Since the 2008 accident, Bayer has reduced the amount of MIC stored at Institute by 80%, he said. It had stored nearly three times the amount leaked in Bhopal. Even with the reduction, the company still stores about 48,000 lb of MIC on-site, more than half of the 88,000 lb thought to have leaked in Bhopal.
The phaseout decision was not driven by safety, Smythe said. Instead, it was based on “strategic and economic considerations” and a global corporate effort to replace aging pesticides with new compounds. Bayer will eliminate products using carbamate chemistries that depend on MIC, according to him.
Smythe explained that such carbamate products lack a “long time horizon” and more company investments could not be justified, hence the decision to eliminate the pesticide products.
“We believe we’ve got a safe system at Institute,” he continued, “but in the end, the announcement of this January that we are going to stop making MIC in West Virginia makes this point moot.”
The DuPont model, Smythe said, “looked good economically, but there were questions we can’t answer, and that is why we stayed with our technology—because it is known, trusted, and proven.”
However, DuPont saw things differently. In 1984, John B. Carberry was DuPont’s director of process R&D for agricultural chemicals, and it fell to him to develop the company’s response to Bhopal. DuPont, too, used MIC in pesticide production.
Speaking at the NRC meeting, Carberry said: “I remember the day extremely well. The accident occurred on Dec. 3, 1984, at 1 AM; it was 3 PM in the eastern U.S. There was high-profile media coverage by the then-new Cable News Network. There were between 1,500 and 8,000 immediate deaths. We figured DuPont shipments of MIC would be stopped in the U.S. for a good long time. We were wondering how we will stay in business.”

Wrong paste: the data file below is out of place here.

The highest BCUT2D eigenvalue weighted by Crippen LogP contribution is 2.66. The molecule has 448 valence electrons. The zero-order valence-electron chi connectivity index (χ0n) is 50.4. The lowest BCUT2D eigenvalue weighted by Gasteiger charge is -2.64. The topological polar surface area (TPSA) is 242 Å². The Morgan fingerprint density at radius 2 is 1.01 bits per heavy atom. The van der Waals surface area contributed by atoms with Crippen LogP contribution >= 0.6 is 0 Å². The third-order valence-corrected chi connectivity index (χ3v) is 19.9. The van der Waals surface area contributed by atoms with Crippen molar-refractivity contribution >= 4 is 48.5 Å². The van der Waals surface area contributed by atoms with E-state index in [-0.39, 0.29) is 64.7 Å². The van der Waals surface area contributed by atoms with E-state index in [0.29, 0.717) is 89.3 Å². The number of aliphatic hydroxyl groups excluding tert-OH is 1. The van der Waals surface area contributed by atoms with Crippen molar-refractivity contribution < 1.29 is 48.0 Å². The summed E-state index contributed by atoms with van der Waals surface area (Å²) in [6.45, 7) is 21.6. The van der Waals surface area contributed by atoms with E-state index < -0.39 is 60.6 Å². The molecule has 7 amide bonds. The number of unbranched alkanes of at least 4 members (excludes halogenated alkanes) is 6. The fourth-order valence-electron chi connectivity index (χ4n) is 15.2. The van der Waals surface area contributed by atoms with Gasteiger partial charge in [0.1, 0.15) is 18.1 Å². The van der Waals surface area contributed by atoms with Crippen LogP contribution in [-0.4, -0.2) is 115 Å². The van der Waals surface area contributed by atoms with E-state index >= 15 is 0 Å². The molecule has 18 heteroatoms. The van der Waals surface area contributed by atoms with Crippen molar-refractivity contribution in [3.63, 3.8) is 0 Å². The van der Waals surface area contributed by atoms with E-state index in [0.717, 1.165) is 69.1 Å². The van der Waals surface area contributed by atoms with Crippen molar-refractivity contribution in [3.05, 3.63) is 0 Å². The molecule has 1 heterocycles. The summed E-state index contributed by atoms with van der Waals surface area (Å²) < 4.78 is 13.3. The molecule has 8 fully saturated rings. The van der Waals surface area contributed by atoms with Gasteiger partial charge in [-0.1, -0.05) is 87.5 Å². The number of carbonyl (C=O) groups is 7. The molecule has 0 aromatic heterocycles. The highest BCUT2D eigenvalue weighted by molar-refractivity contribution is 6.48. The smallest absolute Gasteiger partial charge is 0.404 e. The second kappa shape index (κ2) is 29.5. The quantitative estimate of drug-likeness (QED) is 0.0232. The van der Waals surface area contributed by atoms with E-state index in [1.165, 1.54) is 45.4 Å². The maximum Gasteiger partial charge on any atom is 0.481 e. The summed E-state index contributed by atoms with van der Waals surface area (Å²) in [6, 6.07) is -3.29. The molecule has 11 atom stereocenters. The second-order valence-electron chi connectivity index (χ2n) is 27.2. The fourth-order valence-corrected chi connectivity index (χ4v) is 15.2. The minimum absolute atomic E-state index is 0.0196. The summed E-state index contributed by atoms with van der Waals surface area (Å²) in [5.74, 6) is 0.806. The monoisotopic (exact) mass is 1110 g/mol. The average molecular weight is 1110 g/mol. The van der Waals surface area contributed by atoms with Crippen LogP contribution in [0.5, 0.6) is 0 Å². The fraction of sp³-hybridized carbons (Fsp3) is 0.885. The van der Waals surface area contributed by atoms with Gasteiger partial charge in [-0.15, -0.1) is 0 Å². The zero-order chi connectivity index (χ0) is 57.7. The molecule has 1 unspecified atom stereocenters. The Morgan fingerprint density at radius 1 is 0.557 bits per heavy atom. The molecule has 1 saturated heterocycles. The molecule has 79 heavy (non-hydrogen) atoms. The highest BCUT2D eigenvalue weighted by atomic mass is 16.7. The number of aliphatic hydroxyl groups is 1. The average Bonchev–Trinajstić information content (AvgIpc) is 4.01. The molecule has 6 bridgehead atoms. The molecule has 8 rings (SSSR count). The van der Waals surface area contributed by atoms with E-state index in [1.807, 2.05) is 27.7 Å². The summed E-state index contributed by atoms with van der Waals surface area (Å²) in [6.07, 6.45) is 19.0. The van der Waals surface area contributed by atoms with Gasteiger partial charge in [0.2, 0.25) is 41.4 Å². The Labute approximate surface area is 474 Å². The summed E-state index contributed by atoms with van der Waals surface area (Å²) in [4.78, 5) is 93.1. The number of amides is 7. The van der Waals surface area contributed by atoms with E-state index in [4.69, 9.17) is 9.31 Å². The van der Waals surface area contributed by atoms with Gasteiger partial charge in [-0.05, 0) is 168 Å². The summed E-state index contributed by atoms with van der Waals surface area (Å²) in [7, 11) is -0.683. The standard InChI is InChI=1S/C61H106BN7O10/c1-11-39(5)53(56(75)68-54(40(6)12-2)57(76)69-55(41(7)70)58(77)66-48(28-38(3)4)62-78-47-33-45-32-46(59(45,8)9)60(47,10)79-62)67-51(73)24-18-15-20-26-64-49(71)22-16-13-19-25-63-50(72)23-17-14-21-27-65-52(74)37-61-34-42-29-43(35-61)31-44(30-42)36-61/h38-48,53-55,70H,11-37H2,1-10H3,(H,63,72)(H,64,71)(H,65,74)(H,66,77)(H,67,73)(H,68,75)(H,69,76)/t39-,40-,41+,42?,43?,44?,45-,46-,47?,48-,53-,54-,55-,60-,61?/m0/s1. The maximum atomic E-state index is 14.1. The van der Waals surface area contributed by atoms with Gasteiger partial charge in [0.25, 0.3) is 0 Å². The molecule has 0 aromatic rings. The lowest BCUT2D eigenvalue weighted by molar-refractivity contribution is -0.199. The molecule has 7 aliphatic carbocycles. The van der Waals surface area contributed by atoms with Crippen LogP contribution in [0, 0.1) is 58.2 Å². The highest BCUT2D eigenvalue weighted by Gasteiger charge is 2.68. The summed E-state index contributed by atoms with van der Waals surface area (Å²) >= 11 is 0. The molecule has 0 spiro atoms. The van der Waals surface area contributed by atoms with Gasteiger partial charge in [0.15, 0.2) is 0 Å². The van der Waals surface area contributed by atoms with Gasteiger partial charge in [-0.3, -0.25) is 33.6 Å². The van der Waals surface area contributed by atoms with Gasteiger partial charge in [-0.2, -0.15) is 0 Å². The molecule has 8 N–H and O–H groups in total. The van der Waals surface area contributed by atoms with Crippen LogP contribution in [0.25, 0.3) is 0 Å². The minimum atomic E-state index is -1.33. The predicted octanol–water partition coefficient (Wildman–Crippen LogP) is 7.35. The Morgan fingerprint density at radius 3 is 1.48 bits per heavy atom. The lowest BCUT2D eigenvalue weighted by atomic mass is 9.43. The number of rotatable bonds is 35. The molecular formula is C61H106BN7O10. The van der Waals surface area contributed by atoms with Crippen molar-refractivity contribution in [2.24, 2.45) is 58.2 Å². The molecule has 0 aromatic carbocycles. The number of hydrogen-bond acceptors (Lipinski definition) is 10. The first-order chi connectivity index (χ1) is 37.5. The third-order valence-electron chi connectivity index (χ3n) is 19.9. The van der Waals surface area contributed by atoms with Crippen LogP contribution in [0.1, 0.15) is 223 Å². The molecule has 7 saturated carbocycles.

At the time, DuPont was dependent on MIC that was made at a non-DuPont factory in Belle, W.Va., and shipped to DuPont’s LaPorte, Texas, facility, where it was used to formulate two pesticides that were a strong business for DuPont, Carberry explained. The company had but a few months’ worth of MIC. “It was a grim picture,” he said. “We knew the company could no longer ship or store MIC on-site in large quantities.”
Carberry, who retired from DuPont in 2007, described a commitment by senior engineers to develop a new manufacturing method using, basically, a just-in-time production system that tied two reactors together, one formulating MIC and the other using it. “We had MIC in a pipe that was only a few feet long and carried between 0.5 and 2 lb of MIC at any time.”
They got the process working in June 1985, six months after Bhopal. Carberry credits the commitment by company engineers, a “model” plant manager at LaPorte who had support from regulators and the community, and a highly motivated company that wanted to address MIC use.
DuPont did not eliminate MIC, several panel members noted, but they made the process safer and eliminated nearly all MIC storage. Why DuPont made these changes and Bayer did not is sure to be discussed as the panel continues its investigation. Next month the panel goes to Institute.
The meeting there is likely to draw considerable interest. A week ago, 16 residents sued to stop Bayer from restarting production units that still use MIC. Those units had not been in operation since the 2008 accident. And on Feb. 10, a day after the NRC meeting, a U.S. district court judge agreed, issuing a temporary restraining order blocking Bayer from restarting the units for 14 days while lawyers prepare for trial, the Charleston Gazette reports. On Feb. 11, residents’ lawyers sued Bayer to receive the background material the company developed on alternative processes that it revealed at the NRC hearing.